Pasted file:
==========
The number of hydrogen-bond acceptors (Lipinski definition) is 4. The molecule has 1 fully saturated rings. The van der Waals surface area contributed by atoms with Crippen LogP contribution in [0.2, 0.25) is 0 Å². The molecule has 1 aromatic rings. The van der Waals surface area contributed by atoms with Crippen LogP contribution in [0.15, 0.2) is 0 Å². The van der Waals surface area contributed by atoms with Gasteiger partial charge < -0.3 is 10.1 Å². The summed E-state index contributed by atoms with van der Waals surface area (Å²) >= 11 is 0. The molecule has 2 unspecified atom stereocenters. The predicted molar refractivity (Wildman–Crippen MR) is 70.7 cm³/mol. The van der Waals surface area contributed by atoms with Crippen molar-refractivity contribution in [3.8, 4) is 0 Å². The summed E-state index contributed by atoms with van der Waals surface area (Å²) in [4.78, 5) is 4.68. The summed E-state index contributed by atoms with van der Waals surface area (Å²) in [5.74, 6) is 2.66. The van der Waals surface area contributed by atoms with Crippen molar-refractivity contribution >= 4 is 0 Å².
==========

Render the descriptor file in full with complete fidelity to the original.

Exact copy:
The number of hydrogen-bond acceptors (Lipinski definition) is 4. The molecule has 1 fully saturated rings. The van der Waals surface area contributed by atoms with Crippen LogP contribution in [0.2, 0.25) is 0 Å². The molecule has 1 aromatic rings. The van der Waals surface area contributed by atoms with Crippen LogP contribution in [0.15, 0.2) is 0 Å². The van der Waals surface area contributed by atoms with Gasteiger partial charge < -0.3 is 10.1 Å². The summed E-state index contributed by atoms with van der Waals surface area (Å²) >= 11 is 0. The molecule has 2 unspecified atom stereocenters. The predicted molar refractivity (Wildman–Crippen MR) is 70.7 cm³/mol. The van der Waals surface area contributed by atoms with Crippen molar-refractivity contribution in [3.8, 4) is 0 Å². The summed E-state index contributed by atoms with van der Waals surface area (Å²) in [4.78, 5) is 4.68. The summed E-state index contributed by atoms with van der Waals surface area (Å²) in [5.74, 6) is 2.66. The van der Waals surface area contributed by atoms with Crippen molar-refractivity contribution >= 4 is 0 Å².